V&A Dundee

Pack it up: building exhibitions and taking them apart

The time between taking down one exhibition and putting up the next is one of the busiest for our Exhibitions team as they work behind-the-scenes to bring the next show to life. Helen talks us through the process.

Written by: Helen Pickles

Like museums all over the world, large-scale exhibitions such as our now closed Ocean Liners: Speed and Style are made possible thanks to the other museums, individuals and institutions that kindly lend us their objects to put on display. Since we don’t have a collection of our own, every object is loaned in and they all have to get here and then make their way back.

The objects on show in our exhibitions can come to us from many places: from a neighbouring Scottish museum to a national in London; from private collections in Europe to an art gallery in New York. There were 55 different lenders to Ocean Liners alone, lending 300 objects in total. This involves a few logistical challenges.

In addition to drafting overall install and de-install schedules, every object has associated transport arrangements, insurance, loan agreements, courier details, packing requirements, conservation assessments and condition reports to organise. All this planning happens many months in advance to ensure that everything is in place for the short window of time we have for the exhibition changeover.

So, once a show is over and hoarding appears where its entrance once was, what’s happening behind it? As soon as those gallery doors close, it begins.

On average, we’ll only have two to three weeks to pack up a show and send everything back. This doesn’t mean wrapping things in bubble-wrap and hoping for the best: to protect the pieces on display, we bring in a team of professional art handlers to take the objects off display and pack them according to museum standards.

Every object is carefully packed into a custom-built wooden shipping crate. These large, sturdy crates are necessary to protect the precious cargo inside from the rigors of travelling back to their destination. They are padded out with conservation grade materials to soften the ride, hold the objects in place and limit the ups and downs of the journey.

This might take a few days, involving a long truck ride to an airport, being loaded onto the hold of an aircraft, the flight itself and then another truck ride before they either get home or arrive at the next stop on their tour.

Before they get packed and transported, the physical condition of the object is checked against the record taken when it arrived. This “condition reporting” step is a really important part of the install and de-install process and it takes quite a bit of time.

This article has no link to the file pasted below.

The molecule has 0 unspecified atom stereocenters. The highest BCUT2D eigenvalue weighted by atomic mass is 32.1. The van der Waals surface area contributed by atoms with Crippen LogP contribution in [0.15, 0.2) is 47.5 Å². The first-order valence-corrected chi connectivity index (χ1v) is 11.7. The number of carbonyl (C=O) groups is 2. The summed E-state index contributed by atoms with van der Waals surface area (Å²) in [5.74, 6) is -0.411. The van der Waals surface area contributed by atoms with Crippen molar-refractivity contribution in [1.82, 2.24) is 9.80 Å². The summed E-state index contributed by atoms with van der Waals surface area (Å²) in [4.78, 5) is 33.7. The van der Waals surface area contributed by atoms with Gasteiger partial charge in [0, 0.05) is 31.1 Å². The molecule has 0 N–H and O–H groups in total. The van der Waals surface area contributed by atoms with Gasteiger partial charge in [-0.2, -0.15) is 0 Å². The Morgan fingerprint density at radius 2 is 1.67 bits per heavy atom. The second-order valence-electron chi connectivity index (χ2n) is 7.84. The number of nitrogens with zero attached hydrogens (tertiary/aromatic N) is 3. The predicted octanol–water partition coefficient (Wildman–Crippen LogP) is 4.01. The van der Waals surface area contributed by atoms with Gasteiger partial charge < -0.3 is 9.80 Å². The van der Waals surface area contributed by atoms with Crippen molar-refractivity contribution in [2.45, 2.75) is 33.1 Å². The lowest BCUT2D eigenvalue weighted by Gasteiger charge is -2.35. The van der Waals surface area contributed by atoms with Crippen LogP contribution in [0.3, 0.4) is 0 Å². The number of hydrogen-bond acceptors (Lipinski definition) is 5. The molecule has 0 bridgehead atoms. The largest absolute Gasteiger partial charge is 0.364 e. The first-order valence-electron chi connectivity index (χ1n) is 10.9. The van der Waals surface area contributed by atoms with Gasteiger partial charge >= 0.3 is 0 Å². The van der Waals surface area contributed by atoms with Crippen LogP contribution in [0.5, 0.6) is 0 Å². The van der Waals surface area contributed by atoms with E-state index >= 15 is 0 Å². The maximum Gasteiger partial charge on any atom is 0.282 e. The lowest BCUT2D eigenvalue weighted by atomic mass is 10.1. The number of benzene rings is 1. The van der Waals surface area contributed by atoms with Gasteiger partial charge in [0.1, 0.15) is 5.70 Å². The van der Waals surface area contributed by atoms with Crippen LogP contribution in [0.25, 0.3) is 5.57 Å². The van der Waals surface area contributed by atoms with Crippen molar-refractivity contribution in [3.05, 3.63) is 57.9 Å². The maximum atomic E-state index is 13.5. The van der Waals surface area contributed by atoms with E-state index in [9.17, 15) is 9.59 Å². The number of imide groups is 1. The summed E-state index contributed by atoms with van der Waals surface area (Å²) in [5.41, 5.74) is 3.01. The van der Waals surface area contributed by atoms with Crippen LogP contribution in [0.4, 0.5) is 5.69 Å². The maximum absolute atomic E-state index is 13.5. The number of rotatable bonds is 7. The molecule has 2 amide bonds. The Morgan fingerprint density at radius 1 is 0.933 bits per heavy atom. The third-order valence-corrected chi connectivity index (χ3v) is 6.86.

We have detailed photos and written descriptions of every object so that we can check its condition at the end of an exhibition and make sure it’s leaving in the same state that it arrived in. Being seen and enjoyed by thousands of visitors, it’s vital that the objects can be experienced by people without suffering any damage.

Once all the objects are out of the gallery and safely on their way, the build contractors take over. It’s their job to remove plinths, internal walls and display cases from one show, and then build the structure of the next exhibition, following the exhibition designer’s plans.

The 1100 square meter temporary exhibition space we have at V&A Dundee, the largest in Scotland, is fully flexible. It’s a blank canvas that can be adapted to suit each particular show, unrecognisable from one exhibition to the next.

This structural part of the changeover takes a few weeks. When the build is finished, the walls painted and dried, and the display cases in place, the installation of the next exhibition can begin.

Installing an exhibition takes more time than the de-install. Objects are often displayed on mounts which show them off at the best angle and orientation for the viewer. Case layout plans are used to work out the correct placement of objects but getting the mount in exactly the right spot takes some fine tuning. Once a hole has been drilled into the back- or baseboard, there’s no going back.

We put objects on plinths, in cases or behind barriers to display them safely, in agreement with the lenders. The reason we have low light levels and regulated temperature and humidity in galleries is to further protect the objects from the environmental factors that we expose them to by having them on display.

Aligning objects perfectly is a skilled job. The dazzling gold leaf floor-to-ceiling wall panel from the first-class smoking room on the Normandie by Jean Dunand is made up of 45 individual panels. Overseen by two couriers, it took a team of four art handlers three days to install.

Couriers from the lending institutions will often travel to the museum with their objects and oversee them being unpacked, condition checked and going on display. If we have a display case containing numerous lender objects, we coordinate the install so that all the couriers are there at the same time to oversee the installation, finish the case, insert labels and then lock the door. Any hold ups with objects and couriers arriving at the museum has a knock-on effect on schedules, so we always have to build in some contingency.

Once the objects are safely installed, the labels and graphics can go up, the lighting is set and display cases are cleaned (for what always feels like the 100th time!) to make sure the exhibition opens in perfect condition.

Working with museum objects requires a huge amount of care and focus, and it’s a real team effort. The hard work and long days are all worth it to be able to showcase fascinating stories and unique objects here in Dundee, in a world class exhibition space.